By Shuyue He and Jingjing Li.
On January 11th, 2018, Professor Jeehee Hong from the Department of Art History and East Asian Studies delivered the talk “Orthopraxy and ‘Buddhist Art’ in Chinese history: A Case of Socialization” in the senior common room of Birks Building at McGill University. This is the fifth session of the “Buddha and the Other” lecture series. Professors and students were amassing from various disciplines, ranging from McGill’s School of Religious Studies (SRS), the Department of East Asian Studies (EAS), the Department of Art History, and the Department of Philosophy. The dynamic presence aligned with the goal of the lecture series to encourage interdisciplinary studies on Buddhism.
As one of the dominant cultural forces in Middle Period China (c. 100-1500 CE), Buddhism was a crucial source of inspiration for artists. In her talk, Prof. Hong examined the relationship between Buddhism and art, which allowed her to explore the religious life of the Chinese at that time. Focusing on the mourning scenes appeared in the tombs of monastics and lay Buddhists, Prof. Hong argued that the representation of mourning, which was clothed with Buddhist motif, “created an in-between realm for the viewer to dwell in and grieve through them [the mourned and mourners; the viewed the viewers, and self and other]”. Understood as such, the mourning scenes served as the means for viewers to participate in the funeral rituals, and to express their emotions for the deceased. The way in which art works became an integral part of everyday rituals epitomized what Prof. Hong referred to as the “socialization” of tomb space. Further drawing on this concept of socialization, Prof. Hong detailed how the depiction of mourning in Buddhist visual arts often attested to the ritual propriety (orthopraxy) so that sadness manifested itself through the filter of cultural or ritual conventions.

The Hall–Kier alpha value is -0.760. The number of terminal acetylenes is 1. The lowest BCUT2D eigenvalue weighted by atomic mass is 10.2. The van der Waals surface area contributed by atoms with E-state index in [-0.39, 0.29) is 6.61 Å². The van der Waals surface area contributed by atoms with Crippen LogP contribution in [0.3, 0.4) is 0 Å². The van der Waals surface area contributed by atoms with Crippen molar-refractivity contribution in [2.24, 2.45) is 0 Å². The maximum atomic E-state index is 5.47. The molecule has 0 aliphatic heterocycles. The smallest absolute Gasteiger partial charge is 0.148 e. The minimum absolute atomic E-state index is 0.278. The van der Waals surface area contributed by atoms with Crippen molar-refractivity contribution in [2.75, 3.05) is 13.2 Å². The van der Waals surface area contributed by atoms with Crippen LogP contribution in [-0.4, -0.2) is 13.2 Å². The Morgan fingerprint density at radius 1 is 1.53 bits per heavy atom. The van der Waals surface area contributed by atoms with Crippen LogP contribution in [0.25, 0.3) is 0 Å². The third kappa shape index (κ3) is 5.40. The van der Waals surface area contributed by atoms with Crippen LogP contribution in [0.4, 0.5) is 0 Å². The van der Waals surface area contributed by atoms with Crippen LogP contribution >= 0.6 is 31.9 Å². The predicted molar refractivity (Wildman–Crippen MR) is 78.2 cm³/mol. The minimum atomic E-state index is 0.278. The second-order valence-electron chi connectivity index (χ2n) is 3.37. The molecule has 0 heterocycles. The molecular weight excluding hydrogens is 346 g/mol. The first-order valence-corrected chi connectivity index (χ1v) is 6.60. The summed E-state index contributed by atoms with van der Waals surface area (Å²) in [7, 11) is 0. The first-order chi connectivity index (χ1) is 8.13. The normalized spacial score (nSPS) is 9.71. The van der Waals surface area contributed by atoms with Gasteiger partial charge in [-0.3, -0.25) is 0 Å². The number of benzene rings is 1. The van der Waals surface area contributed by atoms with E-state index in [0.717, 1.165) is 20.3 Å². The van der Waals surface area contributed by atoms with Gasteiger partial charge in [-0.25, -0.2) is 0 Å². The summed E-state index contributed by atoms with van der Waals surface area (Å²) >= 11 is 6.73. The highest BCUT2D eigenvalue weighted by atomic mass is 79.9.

In the tombs of lay devotees, there were many visual representations of the Buddha entering nirvana. Upon comparing and contrasting these nirvana scenes with those in other sites, such as the Mogao Grottoes, Prof. Hong addressed the question of why artists and lay people associated death with grief. This association does not seem to fit the Mahayana understanding of nirvana. As widely known, followers of the Mahayana tradition comprehended that the physical death of Budda Śākyamuni was never tantamount to the end of dharma. This interpretation of Buddha’s nirvana was epitomized by numerous murals in the Mogao Grottoes. Now, if followers of the Mahayana tradition would not consider nirvana as a tragic event, why many weeping monks were carved on the stone relief of the tombs?
Prof. Hong proposed the following explanation: the association of death with sadness was inspired not by the Buddhist conception of nirvana but by the Confucian notion of filial piety. That being said, grieving for the deceased ones exemplified a way of inviting viewers to engage in ancestor worship. Following this line of reasoning, one could understand the religious life of the Chinese, who were more accustomed to embracing a variety of ritual systems, Confucianism and Buddhism for instance, rather than treating one tradition as the antagonist of the other. As such, the morning scenes demonstrated the localization of a sacred realm in tomb space, further indicating another aspect of socialization.
Prof. Hong’s talk highlighted the social interaction between “the mourned and mourners, the viewed and viewers, and self and other” in funeral art, subsequently revealing the process of socialization of tomb space in the Middle Period of China. Interpreted as such, tomb art reflects how artwork meets orthopraxy, Buddhist nirvana meets the death of lay people, and Buddhism meets Confucianism. Professor Philip Buckley from the Department of Philosophy will deliver the next lecture in the “Buddha and the Other” lecture series on Buddhism in Indonesia.
 &  Hong, Jeehee. “Tears of Stone and Clay: The Affect of Mourning Images in Middle-Period China”. Paper Presented at the Second Conference on Middle Period Chinese Humanities, Leiden, Netherland, Sept 2017.